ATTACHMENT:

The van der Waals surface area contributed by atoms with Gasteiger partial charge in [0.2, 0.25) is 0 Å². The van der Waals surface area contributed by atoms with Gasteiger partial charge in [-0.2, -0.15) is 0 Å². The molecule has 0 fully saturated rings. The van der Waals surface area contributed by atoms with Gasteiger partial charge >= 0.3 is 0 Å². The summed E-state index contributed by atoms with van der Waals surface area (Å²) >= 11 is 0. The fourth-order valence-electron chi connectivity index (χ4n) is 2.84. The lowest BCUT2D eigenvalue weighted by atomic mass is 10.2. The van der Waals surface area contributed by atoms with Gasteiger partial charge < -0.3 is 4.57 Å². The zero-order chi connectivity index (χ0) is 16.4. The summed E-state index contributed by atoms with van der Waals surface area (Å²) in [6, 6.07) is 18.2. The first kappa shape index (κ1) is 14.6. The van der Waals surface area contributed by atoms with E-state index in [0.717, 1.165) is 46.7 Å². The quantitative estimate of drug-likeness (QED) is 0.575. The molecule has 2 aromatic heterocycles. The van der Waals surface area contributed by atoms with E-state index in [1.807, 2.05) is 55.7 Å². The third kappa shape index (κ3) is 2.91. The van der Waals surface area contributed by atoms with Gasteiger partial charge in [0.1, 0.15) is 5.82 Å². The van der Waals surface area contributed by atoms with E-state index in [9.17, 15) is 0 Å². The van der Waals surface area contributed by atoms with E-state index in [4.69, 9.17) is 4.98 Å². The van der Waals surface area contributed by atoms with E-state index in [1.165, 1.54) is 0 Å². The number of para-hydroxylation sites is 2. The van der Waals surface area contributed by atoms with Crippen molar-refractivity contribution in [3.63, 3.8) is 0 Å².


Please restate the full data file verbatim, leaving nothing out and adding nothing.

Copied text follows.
The van der Waals surface area contributed by atoms with Gasteiger partial charge in [0.2, 0.25) is 0 Å². The van der Waals surface area contributed by atoms with Gasteiger partial charge in [-0.2, -0.15) is 0 Å². The molecule has 0 fully saturated rings. The van der Waals surface area contributed by atoms with Gasteiger partial charge >= 0.3 is 0 Å². The summed E-state index contributed by atoms with van der Waals surface area (Å²) >= 11 is 0. The fourth-order valence-electron chi connectivity index (χ4n) is 2.84. The lowest BCUT2D eigenvalue weighted by atomic mass is 10.2. The van der Waals surface area contributed by atoms with Gasteiger partial charge < -0.3 is 4.57 Å². The zero-order chi connectivity index (χ0) is 16.4. The summed E-state index contributed by atoms with van der Waals surface area (Å²) in [6, 6.07) is 18.2. The first kappa shape index (κ1) is 14.6. The van der Waals surface area contributed by atoms with E-state index in [0.717, 1.165) is 46.7 Å². The quantitative estimate of drug-likeness (QED) is 0.575. The molecule has 2 aromatic heterocycles. The van der Waals surface area contributed by atoms with E-state index in [1.807, 2.05) is 55.7 Å². The third kappa shape index (κ3) is 2.91. The van der Waals surface area contributed by atoms with Gasteiger partial charge in [0.1, 0.15) is 5.82 Å². The van der Waals surface area contributed by atoms with E-state index in [9.17, 15) is 0 Å². The van der Waals surface area contributed by atoms with E-state index in [4.69, 9.17) is 4.98 Å². The van der Waals surface area contributed by atoms with E-state index in [1.165, 1.54) is 0 Å². The number of para-hydroxylation sites is 2. The van der Waals surface area contributed by atoms with Crippen molar-refractivity contribution in [3.63, 3.8) is 0 Å².